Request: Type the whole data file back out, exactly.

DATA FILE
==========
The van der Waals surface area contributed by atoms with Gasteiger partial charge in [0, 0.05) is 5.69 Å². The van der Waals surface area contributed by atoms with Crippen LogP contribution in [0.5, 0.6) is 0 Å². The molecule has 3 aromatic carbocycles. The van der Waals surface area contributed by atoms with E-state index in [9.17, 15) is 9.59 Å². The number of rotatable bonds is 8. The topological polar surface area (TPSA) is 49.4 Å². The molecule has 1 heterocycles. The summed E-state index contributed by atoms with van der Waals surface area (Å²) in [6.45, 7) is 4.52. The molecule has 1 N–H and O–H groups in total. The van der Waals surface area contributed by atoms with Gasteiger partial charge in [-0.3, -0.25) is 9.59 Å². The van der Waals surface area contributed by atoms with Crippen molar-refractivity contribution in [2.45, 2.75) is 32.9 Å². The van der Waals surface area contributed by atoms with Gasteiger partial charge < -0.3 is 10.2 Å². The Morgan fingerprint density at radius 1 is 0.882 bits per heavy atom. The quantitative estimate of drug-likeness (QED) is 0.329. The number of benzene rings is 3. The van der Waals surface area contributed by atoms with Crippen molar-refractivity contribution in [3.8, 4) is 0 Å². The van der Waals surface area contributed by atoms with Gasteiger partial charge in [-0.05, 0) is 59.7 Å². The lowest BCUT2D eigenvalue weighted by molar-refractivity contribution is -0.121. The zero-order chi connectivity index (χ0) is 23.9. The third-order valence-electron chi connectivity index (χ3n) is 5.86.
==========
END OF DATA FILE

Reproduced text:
The van der Waals surface area contributed by atoms with Gasteiger partial charge in [0, 0.05) is 5.69 Å². The van der Waals surface area contributed by atoms with Crippen LogP contribution in [0.5, 0.6) is 0 Å². The molecule has 3 aromatic carbocycles. The van der Waals surface area contributed by atoms with E-state index in [9.17, 15) is 9.59 Å². The number of rotatable bonds is 8. The topological polar surface area (TPSA) is 49.4 Å². The molecule has 1 heterocycles. The summed E-state index contributed by atoms with van der Waals surface area (Å²) in [6.45, 7) is 4.52. The molecule has 1 N–H and O–H groups in total. The van der Waals surface area contributed by atoms with Gasteiger partial charge in [-0.3, -0.25) is 9.59 Å². The van der Waals surface area contributed by atoms with Crippen molar-refractivity contribution in [2.45, 2.75) is 32.9 Å². The van der Waals surface area contributed by atoms with Gasteiger partial charge < -0.3 is 10.2 Å². The Morgan fingerprint density at radius 1 is 0.882 bits per heavy atom. The quantitative estimate of drug-likeness (QED) is 0.329. The number of benzene rings is 3. The van der Waals surface area contributed by atoms with Crippen molar-refractivity contribution in [3.8, 4) is 0 Å². The van der Waals surface area contributed by atoms with Gasteiger partial charge in [-0.05, 0) is 59.7 Å². The lowest BCUT2D eigenvalue weighted by molar-refractivity contribution is -0.121. The zero-order chi connectivity index (χ0) is 23.9. The third-order valence-electron chi connectivity index (χ3n) is 5.86.